The final single was released in May 1983 by which point the band were on the road trying promote their fourth LP The Sin of Pride and discovering largely apathetic audiences, most of who only wanted to hear and pogo to the early singles. It was during the tour that Feargal Sharkey indicated he was leaving the band but he hung around long enough to fulfill some contractual obligations concerning live shows. Their last show – and it was known well in advance that it would be such – was to one of the biggest audiences they ever performed in front of – 12,000 at Punchestown Racecourse, some 30 miles outside of Dublin – where they were among the support bands for Dire Straits. It was reported that the band gave it everything and received a huge ovation.

mp3 : The Undertones – Chain Of Love

It begins as a cross between Karma Chameleon and Happy Hour and then bounces along quite merrily for all three of its minutes with a sing-a-long chorus. But as with all the later singles, nobody on radio wanted to play it and nobody wanted to buy it.

The b-side is a bit of an oddity. It was written by John O’Neill but as he and Feargal were hardly on speaking terms come the end of things he asked bassist Michael Bradley to sing lead vocals. It’s quite unlike anything else they ever recorded and not just because of a different singer

mp3 : The Undertones – Window Shopping For Old Clothes

So there you have it. All thirteen 45s released by the band between October 1978 and May 1983, most of which still sound decent enough all these years later.

Tune in next Sunday to see who is next to be put under a similar spotlight.


“If you can’t beat ’em, join ’em.”

That would seemed to have been the thinking behind the decision to record a cover version for the next single, released in March 1983.  Pop music with a bit of soul was what was beginning to dominate the charts – Culture Club and ABC had been two of the big breakthrough UK acts in 1982 while Paul Weller was also following the well-trodden path with his new band The Style Council.  Perhaps writing something original was just too difficult, so why not test the waters by taking a song by The Isley Brothers and giving it a go?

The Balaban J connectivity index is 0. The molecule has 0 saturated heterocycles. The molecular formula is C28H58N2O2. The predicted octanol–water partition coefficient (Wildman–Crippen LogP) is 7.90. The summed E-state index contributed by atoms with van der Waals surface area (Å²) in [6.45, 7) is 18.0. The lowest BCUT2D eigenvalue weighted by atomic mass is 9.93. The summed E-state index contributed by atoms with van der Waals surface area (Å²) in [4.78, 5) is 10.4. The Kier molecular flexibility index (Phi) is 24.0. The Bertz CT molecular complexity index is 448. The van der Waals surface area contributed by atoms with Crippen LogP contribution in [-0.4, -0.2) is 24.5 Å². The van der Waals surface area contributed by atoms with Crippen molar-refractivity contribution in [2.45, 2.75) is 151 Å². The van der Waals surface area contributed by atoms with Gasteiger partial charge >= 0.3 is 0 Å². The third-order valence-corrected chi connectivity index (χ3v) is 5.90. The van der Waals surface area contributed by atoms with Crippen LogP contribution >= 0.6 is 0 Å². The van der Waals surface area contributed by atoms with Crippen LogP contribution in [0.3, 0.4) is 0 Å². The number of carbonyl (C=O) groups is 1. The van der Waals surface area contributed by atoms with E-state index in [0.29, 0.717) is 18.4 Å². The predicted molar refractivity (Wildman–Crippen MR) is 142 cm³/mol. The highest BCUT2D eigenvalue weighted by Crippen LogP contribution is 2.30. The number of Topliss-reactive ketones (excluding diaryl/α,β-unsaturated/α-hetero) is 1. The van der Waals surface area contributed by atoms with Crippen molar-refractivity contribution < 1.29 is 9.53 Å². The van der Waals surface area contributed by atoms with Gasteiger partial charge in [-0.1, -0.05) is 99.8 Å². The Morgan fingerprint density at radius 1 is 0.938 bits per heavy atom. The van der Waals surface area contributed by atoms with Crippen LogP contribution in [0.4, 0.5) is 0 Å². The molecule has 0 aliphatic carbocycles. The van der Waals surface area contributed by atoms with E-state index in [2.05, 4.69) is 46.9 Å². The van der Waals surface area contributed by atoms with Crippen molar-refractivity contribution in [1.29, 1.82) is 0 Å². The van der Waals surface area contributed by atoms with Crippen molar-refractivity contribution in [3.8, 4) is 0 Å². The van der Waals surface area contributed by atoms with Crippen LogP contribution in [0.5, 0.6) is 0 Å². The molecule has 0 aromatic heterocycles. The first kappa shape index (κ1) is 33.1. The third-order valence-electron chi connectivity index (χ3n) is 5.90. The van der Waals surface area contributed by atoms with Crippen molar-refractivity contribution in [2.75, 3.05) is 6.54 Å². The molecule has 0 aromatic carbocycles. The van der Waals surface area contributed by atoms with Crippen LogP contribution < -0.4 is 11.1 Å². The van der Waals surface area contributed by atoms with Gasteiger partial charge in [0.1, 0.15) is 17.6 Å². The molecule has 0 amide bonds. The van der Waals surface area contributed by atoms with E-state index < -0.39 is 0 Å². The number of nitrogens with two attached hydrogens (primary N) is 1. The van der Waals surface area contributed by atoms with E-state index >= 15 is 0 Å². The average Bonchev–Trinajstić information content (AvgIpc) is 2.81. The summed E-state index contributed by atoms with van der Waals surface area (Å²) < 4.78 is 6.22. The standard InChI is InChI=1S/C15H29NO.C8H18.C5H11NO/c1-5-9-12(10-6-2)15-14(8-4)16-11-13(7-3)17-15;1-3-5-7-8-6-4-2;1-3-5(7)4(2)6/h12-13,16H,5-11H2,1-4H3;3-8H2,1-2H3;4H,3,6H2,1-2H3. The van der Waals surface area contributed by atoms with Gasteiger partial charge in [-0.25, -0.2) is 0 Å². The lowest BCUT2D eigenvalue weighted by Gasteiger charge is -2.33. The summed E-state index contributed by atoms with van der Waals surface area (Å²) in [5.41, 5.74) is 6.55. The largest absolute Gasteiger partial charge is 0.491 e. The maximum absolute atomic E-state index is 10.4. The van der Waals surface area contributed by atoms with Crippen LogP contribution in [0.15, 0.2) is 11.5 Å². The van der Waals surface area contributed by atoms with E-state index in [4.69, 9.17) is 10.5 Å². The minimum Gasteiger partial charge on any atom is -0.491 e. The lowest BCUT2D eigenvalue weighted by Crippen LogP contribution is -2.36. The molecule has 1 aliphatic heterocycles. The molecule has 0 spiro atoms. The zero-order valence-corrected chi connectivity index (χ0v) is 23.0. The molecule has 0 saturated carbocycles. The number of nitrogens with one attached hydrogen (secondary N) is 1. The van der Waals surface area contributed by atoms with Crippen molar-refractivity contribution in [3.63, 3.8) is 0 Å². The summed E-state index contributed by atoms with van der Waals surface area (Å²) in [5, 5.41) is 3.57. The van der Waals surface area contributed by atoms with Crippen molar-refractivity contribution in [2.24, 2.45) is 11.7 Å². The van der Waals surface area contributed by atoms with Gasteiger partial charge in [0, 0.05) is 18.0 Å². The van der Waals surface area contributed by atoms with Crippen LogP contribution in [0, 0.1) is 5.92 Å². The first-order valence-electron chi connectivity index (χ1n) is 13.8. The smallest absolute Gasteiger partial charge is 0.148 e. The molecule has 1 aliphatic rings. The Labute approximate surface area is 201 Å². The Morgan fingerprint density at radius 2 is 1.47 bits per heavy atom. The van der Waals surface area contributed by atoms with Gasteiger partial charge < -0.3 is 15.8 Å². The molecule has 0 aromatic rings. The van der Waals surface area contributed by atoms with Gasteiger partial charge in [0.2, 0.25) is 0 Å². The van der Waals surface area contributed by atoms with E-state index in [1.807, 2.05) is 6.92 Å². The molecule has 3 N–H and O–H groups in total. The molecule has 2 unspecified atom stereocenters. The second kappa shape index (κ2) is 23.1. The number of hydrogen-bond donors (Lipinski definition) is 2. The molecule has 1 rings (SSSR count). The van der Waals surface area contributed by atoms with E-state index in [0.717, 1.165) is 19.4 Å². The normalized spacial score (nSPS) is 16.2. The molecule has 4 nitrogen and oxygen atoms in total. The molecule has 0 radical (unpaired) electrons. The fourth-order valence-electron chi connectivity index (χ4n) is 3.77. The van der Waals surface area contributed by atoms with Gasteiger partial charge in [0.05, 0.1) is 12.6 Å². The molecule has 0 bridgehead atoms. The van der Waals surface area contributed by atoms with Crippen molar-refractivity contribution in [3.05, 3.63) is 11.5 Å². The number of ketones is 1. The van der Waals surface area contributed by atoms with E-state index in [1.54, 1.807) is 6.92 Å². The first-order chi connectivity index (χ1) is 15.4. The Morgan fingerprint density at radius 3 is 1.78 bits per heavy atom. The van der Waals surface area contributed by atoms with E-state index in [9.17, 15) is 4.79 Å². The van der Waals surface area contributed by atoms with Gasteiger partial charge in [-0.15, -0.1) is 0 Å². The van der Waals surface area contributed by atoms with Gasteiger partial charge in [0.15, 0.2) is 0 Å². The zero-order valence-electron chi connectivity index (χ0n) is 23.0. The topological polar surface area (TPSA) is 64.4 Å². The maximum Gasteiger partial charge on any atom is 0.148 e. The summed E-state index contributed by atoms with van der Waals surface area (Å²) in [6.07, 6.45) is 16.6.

mp3 : The Undertones – Got To Have You Back

You can tell that a great deal of energy and hard work went into this 45 with Feargal Sharkey delivering a strong vocal performance while the rest of the band willingly gave up the sound that they had become best known for in an effort to appease the record label and to re-engage with the record buying public.

It didn’t work as the single stalled outside the main charts at #82.

Looking back, this is not that bad a record, but nobody could take it seriously as an Undertones record; indeed it seemed that unless they were prepared to go back and come up with a variation on Teenage Kicks then nobody was going to give the band the time of day.  The writing really was on the wall….

This was the b-side:-

mp3 : The Undertones – Turning Blue

Written by John O’Neill, it is again a million miles removed from the earlier material; it’s a decent enough song for a b-side or as an album filler but not all that memorable

The single came out in 7″ and 12″ format but only difference on the latter was the inclusion of this additional b-side, again written by John with the help of Michael Bradley:-

mp3 : The Undertones – Bye Bye Baby Blue

Two songs with the word ‘blue’ in the title – maybe it was a subliminal message as to the overall mood the band were finding themselves in.  This is actually a decent sounding track featuring some very fine harmonies and backing vocals and it certainly is stronger and more accessible than the sole track on the 7″. It is also one of the few tracks on any of their singles that ever went over three minutes in length.



The Undertones, by 1982, were at a crossroads.  They had grown tired of making the fast, spiky post-punk music that had brought them chart success and led to the the lucrative deal with EMI.  The problem however, was that the sort of music they were now leaning towards was not what the label bosses were looking for.

There was also the fact that the band, having gigged extensively from the outset, had spent much of the year back home in Derry trying to find the magic formula that would provide more hit singles and critically acclaimed albums, and their absence in the live setting created a bit of a void among many of their fans.  It took a full eight months after the flop of Beautiful Friend before the next single was released in October 1982:-